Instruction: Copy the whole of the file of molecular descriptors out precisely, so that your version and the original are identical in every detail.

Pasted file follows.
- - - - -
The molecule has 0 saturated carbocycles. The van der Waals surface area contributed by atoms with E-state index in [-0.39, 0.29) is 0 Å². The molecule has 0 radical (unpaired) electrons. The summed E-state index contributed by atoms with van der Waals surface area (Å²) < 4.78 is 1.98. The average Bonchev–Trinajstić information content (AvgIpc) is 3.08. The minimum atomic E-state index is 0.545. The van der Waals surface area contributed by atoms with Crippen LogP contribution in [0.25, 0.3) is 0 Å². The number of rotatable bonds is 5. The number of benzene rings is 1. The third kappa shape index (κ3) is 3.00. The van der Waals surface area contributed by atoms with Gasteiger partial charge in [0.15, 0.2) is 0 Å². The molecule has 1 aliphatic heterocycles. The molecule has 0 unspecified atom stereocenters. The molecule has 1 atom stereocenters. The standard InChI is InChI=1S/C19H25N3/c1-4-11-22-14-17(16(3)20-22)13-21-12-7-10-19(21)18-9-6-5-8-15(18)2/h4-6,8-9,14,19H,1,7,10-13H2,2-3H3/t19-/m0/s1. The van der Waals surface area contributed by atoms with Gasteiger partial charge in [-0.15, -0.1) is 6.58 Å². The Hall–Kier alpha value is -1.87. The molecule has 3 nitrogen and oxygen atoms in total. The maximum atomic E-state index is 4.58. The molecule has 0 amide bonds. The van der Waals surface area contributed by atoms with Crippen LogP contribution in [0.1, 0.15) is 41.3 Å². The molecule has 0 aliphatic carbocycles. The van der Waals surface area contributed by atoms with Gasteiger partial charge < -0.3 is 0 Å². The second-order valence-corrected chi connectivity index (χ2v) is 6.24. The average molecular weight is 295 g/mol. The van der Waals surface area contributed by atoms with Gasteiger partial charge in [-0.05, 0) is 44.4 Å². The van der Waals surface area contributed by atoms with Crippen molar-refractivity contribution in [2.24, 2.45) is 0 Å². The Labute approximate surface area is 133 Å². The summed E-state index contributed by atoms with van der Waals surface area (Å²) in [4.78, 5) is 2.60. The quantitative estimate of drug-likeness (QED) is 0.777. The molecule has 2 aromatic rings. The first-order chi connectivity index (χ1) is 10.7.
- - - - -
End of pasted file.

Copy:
The molecule has 0 saturated carbocycles. The van der Waals surface area contributed by atoms with E-state index in [-0.39, 0.29) is 0 Å². The molecule has 0 radical (unpaired) electrons. The summed E-state index contributed by atoms with van der Waals surface area (Å²) < 4.78 is 1.98. The average Bonchev–Trinajstić information content (AvgIpc) is 3.08. The minimum atomic E-state index is 0.545. The van der Waals surface area contributed by atoms with Crippen LogP contribution in [0.25, 0.3) is 0 Å². The number of rotatable bonds is 5. The number of benzene rings is 1. The third kappa shape index (κ3) is 3.00. The van der Waals surface area contributed by atoms with Gasteiger partial charge in [0.15, 0.2) is 0 Å². The molecule has 1 aliphatic heterocycles. The molecule has 0 unspecified atom stereocenters. The molecule has 1 atom stereocenters. The standard InChI is InChI=1S/C19H25N3/c1-4-11-22-14-17(16(3)20-22)13-21-12-7-10-19(21)18-9-6-5-8-15(18)2/h4-6,8-9,14,19H,1,7,10-13H2,2-3H3/t19-/m0/s1. The van der Waals surface area contributed by atoms with Gasteiger partial charge in [-0.15, -0.1) is 6.58 Å². The Hall–Kier alpha value is -1.87. The molecule has 3 nitrogen and oxygen atoms in total. The maximum atomic E-state index is 4.58. The molecule has 0 amide bonds. The van der Waals surface area contributed by atoms with Crippen LogP contribution in [0.1, 0.15) is 41.3 Å². The molecule has 0 aliphatic carbocycles. The van der Waals surface area contributed by atoms with Gasteiger partial charge < -0.3 is 0 Å². The second-order valence-corrected chi connectivity index (χ2v) is 6.24. The average molecular weight is 295 g/mol. The van der Waals surface area contributed by atoms with Gasteiger partial charge in [-0.05, 0) is 44.4 Å². The van der Waals surface area contributed by atoms with Crippen molar-refractivity contribution in [2.24, 2.45) is 0 Å². The Labute approximate surface area is 133 Å². The summed E-state index contributed by atoms with van der Waals surface area (Å²) in [4.78, 5) is 2.60. The quantitative estimate of drug-likeness (QED) is 0.777. The molecule has 2 aromatic rings. The first-order chi connectivity index (χ1) is 10.7.